If you are still considering having a water garden outside in which to keep fish. A designer’s idea of water in the garden can be very misleading.
As you have probably seen, nothing seems impossible when it comes to water in the garden.
- You can have fountains that shoot cylindrical blocks of water across the garden or
- Shallow pools just one or two inches deep to make a reflective carpet of light
- You can use the dramatic foliage of a single plant on the water’s edge to add a drama to a minimalist scene (if that is not a contradiction in aims)
- You can use any material you like, from crushed glass to stainless steel and Perspex
BUT it all costs money and needs persistent and careful maintenance, and as far as you are probably concerned, it would be useless, because these things don’t work that well in the real world and they certainly don’t mix with fish!
Garden designers working on show gardens are not there to create sustainable gardens that would look just as good in a month, let alone six months. When a garden designer designs a garden for a show, he or she is after impact, something to turn your head and to create that feeling they call the ‘Wow! Factor’. ‘Originality’ comes up on the top of the list of methods of trying to inspire you, often resorting to using new materials or new gizmos, both for functional purposes or decoration. Usually these materials are used in conjunction with water as a reflective surface or water is run down them to animate the surface, creating movement over them and sound that grabs your attention.
The thing is, water is next to life itself. It is the magical ingredient that sustains all life. Leave it lying around anywhere for a few days, life begins to arrive around it, in it and consume it. In a water garden, you are working with this fact, and it is something to enjoy. With some of these visually appealing ideas that we see at the shows, you would have to work against nature to achieve the effects you were after, and if you want to sustain the effect, you have to spend a lot of money on something you don’t see.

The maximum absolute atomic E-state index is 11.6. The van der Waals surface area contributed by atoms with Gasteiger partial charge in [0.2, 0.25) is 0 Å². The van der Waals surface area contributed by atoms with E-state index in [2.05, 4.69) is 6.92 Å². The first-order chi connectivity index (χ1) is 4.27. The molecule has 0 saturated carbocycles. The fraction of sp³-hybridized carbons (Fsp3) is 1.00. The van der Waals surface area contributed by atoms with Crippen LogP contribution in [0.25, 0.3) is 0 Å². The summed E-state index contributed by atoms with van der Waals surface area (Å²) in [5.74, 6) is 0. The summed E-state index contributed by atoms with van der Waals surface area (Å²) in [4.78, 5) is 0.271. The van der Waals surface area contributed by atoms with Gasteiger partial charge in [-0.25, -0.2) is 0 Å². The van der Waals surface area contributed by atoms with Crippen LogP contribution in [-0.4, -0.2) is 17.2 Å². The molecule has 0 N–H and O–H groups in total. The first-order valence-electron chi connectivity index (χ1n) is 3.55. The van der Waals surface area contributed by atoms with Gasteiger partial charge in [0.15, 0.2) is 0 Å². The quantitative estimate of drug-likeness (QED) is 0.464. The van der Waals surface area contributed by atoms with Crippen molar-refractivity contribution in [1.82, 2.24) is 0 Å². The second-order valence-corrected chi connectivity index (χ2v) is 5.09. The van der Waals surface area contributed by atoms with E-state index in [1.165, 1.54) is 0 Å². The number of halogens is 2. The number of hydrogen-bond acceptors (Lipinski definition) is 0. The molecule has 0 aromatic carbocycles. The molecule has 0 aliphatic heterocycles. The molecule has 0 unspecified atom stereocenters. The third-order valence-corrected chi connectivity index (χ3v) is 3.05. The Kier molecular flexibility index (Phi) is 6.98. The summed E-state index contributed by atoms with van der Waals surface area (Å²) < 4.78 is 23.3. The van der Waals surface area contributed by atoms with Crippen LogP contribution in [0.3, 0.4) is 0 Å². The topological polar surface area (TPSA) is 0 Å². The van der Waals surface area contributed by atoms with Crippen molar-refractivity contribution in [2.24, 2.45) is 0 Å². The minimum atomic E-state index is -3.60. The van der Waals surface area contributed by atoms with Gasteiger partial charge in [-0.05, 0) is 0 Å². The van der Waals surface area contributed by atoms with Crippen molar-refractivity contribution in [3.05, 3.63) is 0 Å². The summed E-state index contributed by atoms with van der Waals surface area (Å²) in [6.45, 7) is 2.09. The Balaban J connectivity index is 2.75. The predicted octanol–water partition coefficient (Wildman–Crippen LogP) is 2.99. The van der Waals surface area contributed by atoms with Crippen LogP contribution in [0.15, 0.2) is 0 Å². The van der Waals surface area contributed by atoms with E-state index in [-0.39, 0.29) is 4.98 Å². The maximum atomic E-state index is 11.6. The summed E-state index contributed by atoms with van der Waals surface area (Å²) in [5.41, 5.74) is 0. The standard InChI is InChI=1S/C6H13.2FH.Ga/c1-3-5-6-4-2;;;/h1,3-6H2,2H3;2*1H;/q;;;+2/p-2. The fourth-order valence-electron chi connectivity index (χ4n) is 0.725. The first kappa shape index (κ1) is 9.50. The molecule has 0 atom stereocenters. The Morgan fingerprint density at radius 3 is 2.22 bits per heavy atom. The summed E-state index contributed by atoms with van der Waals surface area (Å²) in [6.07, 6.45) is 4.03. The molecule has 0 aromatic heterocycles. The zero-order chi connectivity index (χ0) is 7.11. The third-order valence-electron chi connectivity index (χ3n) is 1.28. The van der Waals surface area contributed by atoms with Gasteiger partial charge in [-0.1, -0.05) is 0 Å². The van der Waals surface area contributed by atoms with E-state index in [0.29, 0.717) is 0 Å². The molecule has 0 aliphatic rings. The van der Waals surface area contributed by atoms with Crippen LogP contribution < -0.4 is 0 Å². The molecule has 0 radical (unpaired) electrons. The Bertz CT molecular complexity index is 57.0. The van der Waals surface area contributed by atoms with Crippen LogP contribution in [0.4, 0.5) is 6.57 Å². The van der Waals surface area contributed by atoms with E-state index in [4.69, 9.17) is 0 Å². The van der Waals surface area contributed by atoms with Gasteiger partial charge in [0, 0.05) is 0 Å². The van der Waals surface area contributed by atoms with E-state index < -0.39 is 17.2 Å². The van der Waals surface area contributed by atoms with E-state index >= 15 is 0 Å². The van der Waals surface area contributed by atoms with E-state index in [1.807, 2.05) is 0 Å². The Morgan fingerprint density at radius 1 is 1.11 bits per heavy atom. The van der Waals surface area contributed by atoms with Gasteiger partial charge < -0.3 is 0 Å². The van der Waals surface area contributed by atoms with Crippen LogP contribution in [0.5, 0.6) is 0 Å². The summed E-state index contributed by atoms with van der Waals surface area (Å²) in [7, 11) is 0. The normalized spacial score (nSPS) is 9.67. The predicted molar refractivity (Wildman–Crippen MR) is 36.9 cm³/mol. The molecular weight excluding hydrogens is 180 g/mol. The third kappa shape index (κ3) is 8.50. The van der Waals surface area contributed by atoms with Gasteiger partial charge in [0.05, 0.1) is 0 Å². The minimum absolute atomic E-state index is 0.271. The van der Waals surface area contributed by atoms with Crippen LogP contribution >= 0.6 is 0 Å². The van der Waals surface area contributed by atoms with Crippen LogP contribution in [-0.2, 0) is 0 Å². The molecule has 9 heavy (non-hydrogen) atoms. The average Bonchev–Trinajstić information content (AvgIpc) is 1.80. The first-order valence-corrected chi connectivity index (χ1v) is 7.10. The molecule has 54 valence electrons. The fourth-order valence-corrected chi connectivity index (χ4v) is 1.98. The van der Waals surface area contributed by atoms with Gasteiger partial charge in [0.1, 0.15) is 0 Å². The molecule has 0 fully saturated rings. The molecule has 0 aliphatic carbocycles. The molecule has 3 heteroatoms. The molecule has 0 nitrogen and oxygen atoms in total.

- Fountain ornaments need water stacked with chemicals like Sodium dichlorisocyanurite, or hefty algicides.
- Two inch deep pools need the same or a complex filtration system.
- The current trend for putting cobbles or pieces of stone right down into pool water to help hide the pool liner and the whereabouts of the pump is a fish keeper’s nightmare when it comes to the big clean out.
- In fact it is ‘guilding the lily’ somewhat to put anything in the pool beyond the marginal shelf as within a month or two it is pretty much obscured by detritus.
WHAT IS ESSENTIAL?
If you are going to have a pool with fish in then it has to be at least half a metre deep. For most types of fish, anything deeper than one metre is over doing it, but koi enthusiasts are usually prepared to go to twice that depth and more.
It needs to have a surface area of at least 3 square metres (approximately 30 square feet). This will enable you to maintain a balance within the pool environment that is less immediately affected by the weather or outside environmental pressures. Next most important, relating again to the balance, are the water plants.